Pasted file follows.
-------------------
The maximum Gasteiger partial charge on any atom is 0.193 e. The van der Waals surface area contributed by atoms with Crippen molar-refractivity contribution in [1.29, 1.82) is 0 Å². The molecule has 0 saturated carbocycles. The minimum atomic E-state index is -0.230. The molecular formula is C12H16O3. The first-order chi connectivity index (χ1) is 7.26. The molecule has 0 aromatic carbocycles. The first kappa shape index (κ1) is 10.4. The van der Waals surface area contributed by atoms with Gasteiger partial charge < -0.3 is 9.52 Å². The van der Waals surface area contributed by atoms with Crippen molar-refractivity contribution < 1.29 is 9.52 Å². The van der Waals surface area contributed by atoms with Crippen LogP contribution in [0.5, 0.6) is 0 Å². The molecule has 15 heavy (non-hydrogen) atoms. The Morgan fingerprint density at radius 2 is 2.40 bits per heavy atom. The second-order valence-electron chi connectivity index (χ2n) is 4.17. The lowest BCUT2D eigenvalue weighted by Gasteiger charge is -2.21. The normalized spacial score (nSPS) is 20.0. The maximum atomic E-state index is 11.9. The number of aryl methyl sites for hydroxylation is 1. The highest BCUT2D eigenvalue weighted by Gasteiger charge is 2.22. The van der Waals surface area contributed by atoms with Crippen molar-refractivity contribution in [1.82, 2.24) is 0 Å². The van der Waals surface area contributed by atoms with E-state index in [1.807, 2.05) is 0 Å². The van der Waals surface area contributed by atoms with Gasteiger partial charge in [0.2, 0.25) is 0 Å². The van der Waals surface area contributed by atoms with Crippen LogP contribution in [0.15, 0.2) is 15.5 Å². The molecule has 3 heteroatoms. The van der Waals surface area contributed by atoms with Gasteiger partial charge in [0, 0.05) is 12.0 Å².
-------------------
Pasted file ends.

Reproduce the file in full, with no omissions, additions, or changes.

The maximum Gasteiger partial charge on any atom is 0.193 e. The van der Waals surface area contributed by atoms with Crippen molar-refractivity contribution in [1.29, 1.82) is 0 Å². The molecule has 0 saturated carbocycles. The minimum atomic E-state index is -0.230. The molecular formula is C12H16O3. The first-order chi connectivity index (χ1) is 7.26. The molecule has 0 aromatic carbocycles. The first kappa shape index (κ1) is 10.4. The van der Waals surface area contributed by atoms with Gasteiger partial charge < -0.3 is 9.52 Å². The van der Waals surface area contributed by atoms with Crippen molar-refractivity contribution < 1.29 is 9.52 Å². The van der Waals surface area contributed by atoms with Crippen LogP contribution in [0.5, 0.6) is 0 Å². The molecule has 15 heavy (non-hydrogen) atoms. The Morgan fingerprint density at radius 2 is 2.40 bits per heavy atom. The second-order valence-electron chi connectivity index (χ2n) is 4.17. The lowest BCUT2D eigenvalue weighted by Gasteiger charge is -2.21. The normalized spacial score (nSPS) is 20.0. The maximum atomic E-state index is 11.9. The number of aryl methyl sites for hydroxylation is 1. The highest BCUT2D eigenvalue weighted by Gasteiger charge is 2.22. The van der Waals surface area contributed by atoms with Crippen molar-refractivity contribution in [1.82, 2.24) is 0 Å². The van der Waals surface area contributed by atoms with E-state index in [1.807, 2.05) is 0 Å². The van der Waals surface area contributed by atoms with Gasteiger partial charge in [0.2, 0.25) is 0 Å². The van der Waals surface area contributed by atoms with Crippen LogP contribution in [0.15, 0.2) is 15.5 Å². The molecule has 3 heteroatoms. The van der Waals surface area contributed by atoms with Gasteiger partial charge in [0, 0.05) is 12.0 Å².